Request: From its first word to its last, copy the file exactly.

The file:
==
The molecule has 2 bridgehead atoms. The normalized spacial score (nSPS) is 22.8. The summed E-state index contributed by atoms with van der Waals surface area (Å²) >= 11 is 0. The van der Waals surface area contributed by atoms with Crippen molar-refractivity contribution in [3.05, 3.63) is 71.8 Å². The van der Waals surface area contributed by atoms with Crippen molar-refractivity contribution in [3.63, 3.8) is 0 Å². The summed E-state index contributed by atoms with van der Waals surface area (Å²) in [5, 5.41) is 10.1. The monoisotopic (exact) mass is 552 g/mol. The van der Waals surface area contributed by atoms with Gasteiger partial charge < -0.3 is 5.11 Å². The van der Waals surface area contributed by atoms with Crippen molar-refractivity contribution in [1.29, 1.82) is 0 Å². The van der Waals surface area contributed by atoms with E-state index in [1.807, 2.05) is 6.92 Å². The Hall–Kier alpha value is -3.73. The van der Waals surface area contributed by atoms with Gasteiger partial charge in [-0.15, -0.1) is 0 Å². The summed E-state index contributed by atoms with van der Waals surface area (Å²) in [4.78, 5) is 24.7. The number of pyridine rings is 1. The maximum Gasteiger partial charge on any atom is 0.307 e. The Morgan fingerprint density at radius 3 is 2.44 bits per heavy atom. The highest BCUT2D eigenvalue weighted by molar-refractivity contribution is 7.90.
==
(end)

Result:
The molecule has 2 bridgehead atoms. The normalized spacial score (nSPS) is 22.8. The summed E-state index contributed by atoms with van der Waals surface area (Å²) >= 11 is 0. The van der Waals surface area contributed by atoms with Crippen molar-refractivity contribution in [3.05, 3.63) is 71.8 Å². The van der Waals surface area contributed by atoms with Crippen molar-refractivity contribution in [3.63, 3.8) is 0 Å². The summed E-state index contributed by atoms with van der Waals surface area (Å²) in [5, 5.41) is 10.1. The monoisotopic (exact) mass is 552 g/mol. The van der Waals surface area contributed by atoms with Gasteiger partial charge < -0.3 is 5.11 Å². The van der Waals surface area contributed by atoms with Crippen molar-refractivity contribution in [1.29, 1.82) is 0 Å². The van der Waals surface area contributed by atoms with E-state index in [1.807, 2.05) is 6.92 Å². The Hall–Kier alpha value is -3.73. The van der Waals surface area contributed by atoms with Gasteiger partial charge in [-0.15, -0.1) is 0 Å². The summed E-state index contributed by atoms with van der Waals surface area (Å²) in [4.78, 5) is 24.7. The number of pyridine rings is 1. The maximum Gasteiger partial charge on any atom is 0.307 e. The Morgan fingerprint density at radius 3 is 2.44 bits per heavy atom. The highest BCUT2D eigenvalue weighted by molar-refractivity contribution is 7.90.